Kukla's Korner Hockey
via the AP,
Los Angeles Kings forward Sean Avery was fined $1,000 by the NHL on Tuesday for comments he made after being fined $1,000 for diving during a game. "Mr. Avery's comments showed a complete lack of respect for all those associated with our game, most importantly his fellow players," Campbell said. "Mr. Avery has besmirched the reputation of all NHL players, coaches, general managers and owners who, collectively, have been successful in providing a more entertaining game for our fans." Thirty to 40 players have received warning letters from the league for diving, including Avery on Oct. 19 at Colorado, but Avery is the first to get nailed a second time, which carries the fine. As per the direction of the NHL's competition committee, a group that includes four players, a third diving incident results in a $2,000 fine and a fourth offense warrants a one-game suspension. "We knew it would be one of the impediments to the enforcement of hooking and holding and interference was the diving or the embellishment of those calls to draw a penalty and it was going to hurt our objective," Campbell told The Canadian Press. "We knew this would happen, because players are competitive and they do what they have to do to win the game. So this is how the players and the managers have asked us to do handle it."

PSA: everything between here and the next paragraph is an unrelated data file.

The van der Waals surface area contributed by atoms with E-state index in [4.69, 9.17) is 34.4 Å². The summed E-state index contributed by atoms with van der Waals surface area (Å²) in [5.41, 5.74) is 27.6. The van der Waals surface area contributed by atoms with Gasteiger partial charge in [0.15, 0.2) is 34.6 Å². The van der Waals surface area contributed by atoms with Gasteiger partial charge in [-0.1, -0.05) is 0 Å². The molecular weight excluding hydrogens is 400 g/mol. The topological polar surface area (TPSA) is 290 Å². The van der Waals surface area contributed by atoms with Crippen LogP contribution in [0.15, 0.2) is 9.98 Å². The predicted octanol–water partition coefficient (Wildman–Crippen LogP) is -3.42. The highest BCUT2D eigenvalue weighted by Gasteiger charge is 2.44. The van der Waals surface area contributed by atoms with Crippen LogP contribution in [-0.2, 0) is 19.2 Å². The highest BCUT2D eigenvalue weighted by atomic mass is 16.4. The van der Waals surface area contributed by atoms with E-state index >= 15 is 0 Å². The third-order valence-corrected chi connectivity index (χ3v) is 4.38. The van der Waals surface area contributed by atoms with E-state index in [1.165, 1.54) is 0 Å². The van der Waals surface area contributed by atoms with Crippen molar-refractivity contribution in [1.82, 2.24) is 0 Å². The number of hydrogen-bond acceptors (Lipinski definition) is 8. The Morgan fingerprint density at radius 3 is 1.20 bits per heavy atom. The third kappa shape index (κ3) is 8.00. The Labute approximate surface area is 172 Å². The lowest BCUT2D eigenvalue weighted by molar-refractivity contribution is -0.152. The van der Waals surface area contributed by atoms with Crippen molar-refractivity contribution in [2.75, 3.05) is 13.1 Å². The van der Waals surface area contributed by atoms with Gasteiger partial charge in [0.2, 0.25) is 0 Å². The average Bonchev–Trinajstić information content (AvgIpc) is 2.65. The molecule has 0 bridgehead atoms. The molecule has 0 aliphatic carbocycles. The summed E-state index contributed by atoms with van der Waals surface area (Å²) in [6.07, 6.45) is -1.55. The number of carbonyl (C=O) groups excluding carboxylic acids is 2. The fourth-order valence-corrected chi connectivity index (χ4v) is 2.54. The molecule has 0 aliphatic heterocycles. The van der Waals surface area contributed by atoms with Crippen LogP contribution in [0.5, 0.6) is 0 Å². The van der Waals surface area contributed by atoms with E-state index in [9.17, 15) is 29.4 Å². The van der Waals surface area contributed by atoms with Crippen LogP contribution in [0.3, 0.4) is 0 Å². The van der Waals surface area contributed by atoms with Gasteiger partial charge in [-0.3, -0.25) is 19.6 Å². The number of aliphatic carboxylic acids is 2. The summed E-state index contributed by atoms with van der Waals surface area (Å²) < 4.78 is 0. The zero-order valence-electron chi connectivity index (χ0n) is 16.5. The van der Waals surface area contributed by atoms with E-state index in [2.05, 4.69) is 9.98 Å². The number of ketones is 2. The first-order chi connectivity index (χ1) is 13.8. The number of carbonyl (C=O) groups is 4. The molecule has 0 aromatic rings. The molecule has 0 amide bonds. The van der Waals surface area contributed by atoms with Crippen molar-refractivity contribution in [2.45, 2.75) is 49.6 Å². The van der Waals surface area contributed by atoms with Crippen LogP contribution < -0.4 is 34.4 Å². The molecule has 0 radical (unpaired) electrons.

The Anaheim Mighty Ducks have traded star centre Sergei Fedorov to the Columbus Blue Jackets in exchange for gritty checker Tyler Wright and blueliner Francois Beauchemin. The Blue Jackets also acquire a 2006 fifth-round pick in the deal.more update 7:16pm, Barry Melrose on the trade....
Anaheim's trade of Sergei Fedorov means one of two things: they are either dumping his $6.08 million contract or they think he can't play at a high level anymore. I don't think this trade effects the Ducks as much since they've played most of the 2005-06 season without him as Fedorov battled groin injuries. It's not like he was a scoring threat for the team, and then they decided to trade him.read on update 7:21pm, Bob McKenzie of TSN chimes in,
There are two things that need to be said about the Mighty Ducks of Anaheim dumping Sergei Fedorov to the Columbus Blue Jackets, and make no mistake, it was a dump as much as a trade. The first is that the Ducks will now free up about $4.5 million this year and another $4.5 million next season in terms of cap room. That was the primary motivation for a Ducks' team that is tight to the cap.read on update 7:53pm, via TSN, Doug MacLean, GM of Columbus talks (will open wmp video) about the trade.